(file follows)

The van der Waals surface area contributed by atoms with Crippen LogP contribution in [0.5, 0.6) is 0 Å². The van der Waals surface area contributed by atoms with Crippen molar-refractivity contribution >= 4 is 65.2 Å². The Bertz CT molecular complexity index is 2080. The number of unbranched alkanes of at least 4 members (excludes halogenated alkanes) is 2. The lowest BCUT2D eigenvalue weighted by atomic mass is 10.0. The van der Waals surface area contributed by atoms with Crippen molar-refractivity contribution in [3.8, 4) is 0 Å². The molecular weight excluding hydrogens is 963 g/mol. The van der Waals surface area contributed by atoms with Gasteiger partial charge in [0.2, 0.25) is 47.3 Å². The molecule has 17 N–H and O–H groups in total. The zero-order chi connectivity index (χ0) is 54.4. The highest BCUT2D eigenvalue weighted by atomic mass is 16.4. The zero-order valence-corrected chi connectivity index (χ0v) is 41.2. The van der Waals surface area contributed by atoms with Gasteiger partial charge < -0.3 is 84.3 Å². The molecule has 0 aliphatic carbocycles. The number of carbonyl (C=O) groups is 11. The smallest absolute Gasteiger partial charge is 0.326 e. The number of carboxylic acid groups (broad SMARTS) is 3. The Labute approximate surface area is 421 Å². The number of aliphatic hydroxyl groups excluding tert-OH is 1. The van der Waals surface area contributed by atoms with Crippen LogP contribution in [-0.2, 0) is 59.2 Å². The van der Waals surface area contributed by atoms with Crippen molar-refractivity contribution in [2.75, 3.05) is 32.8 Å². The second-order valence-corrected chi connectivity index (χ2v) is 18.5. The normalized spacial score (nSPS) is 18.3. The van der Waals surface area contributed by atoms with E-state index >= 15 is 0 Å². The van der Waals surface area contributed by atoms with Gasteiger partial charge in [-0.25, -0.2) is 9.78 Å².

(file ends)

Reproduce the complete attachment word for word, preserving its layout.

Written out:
The van der Waals surface area contributed by atoms with Crippen LogP contribution in [0.5, 0.6) is 0 Å². The van der Waals surface area contributed by atoms with Crippen molar-refractivity contribution >= 4 is 65.2 Å². The Bertz CT molecular complexity index is 2080. The number of unbranched alkanes of at least 4 members (excludes halogenated alkanes) is 2. The lowest BCUT2D eigenvalue weighted by atomic mass is 10.0. The van der Waals surface area contributed by atoms with Crippen molar-refractivity contribution in [3.8, 4) is 0 Å². The molecular weight excluding hydrogens is 963 g/mol. The van der Waals surface area contributed by atoms with Gasteiger partial charge in [0.2, 0.25) is 47.3 Å². The molecule has 17 N–H and O–H groups in total. The zero-order chi connectivity index (χ0) is 54.4. The highest BCUT2D eigenvalue weighted by atomic mass is 16.4. The zero-order valence-corrected chi connectivity index (χ0v) is 41.2. The van der Waals surface area contributed by atoms with Gasteiger partial charge < -0.3 is 84.3 Å². The molecule has 0 aliphatic carbocycles. The number of carbonyl (C=O) groups is 11. The smallest absolute Gasteiger partial charge is 0.326 e. The number of carboxylic acid groups (broad SMARTS) is 3. The Labute approximate surface area is 421 Å². The number of aliphatic hydroxyl groups excluding tert-OH is 1. The van der Waals surface area contributed by atoms with Crippen LogP contribution in [-0.2, 0) is 59.2 Å². The van der Waals surface area contributed by atoms with Crippen molar-refractivity contribution in [2.75, 3.05) is 32.8 Å². The second-order valence-corrected chi connectivity index (χ2v) is 18.5. The normalized spacial score (nSPS) is 18.3. The van der Waals surface area contributed by atoms with E-state index >= 15 is 0 Å². The van der Waals surface area contributed by atoms with Gasteiger partial charge in [-0.25, -0.2) is 9.78 Å².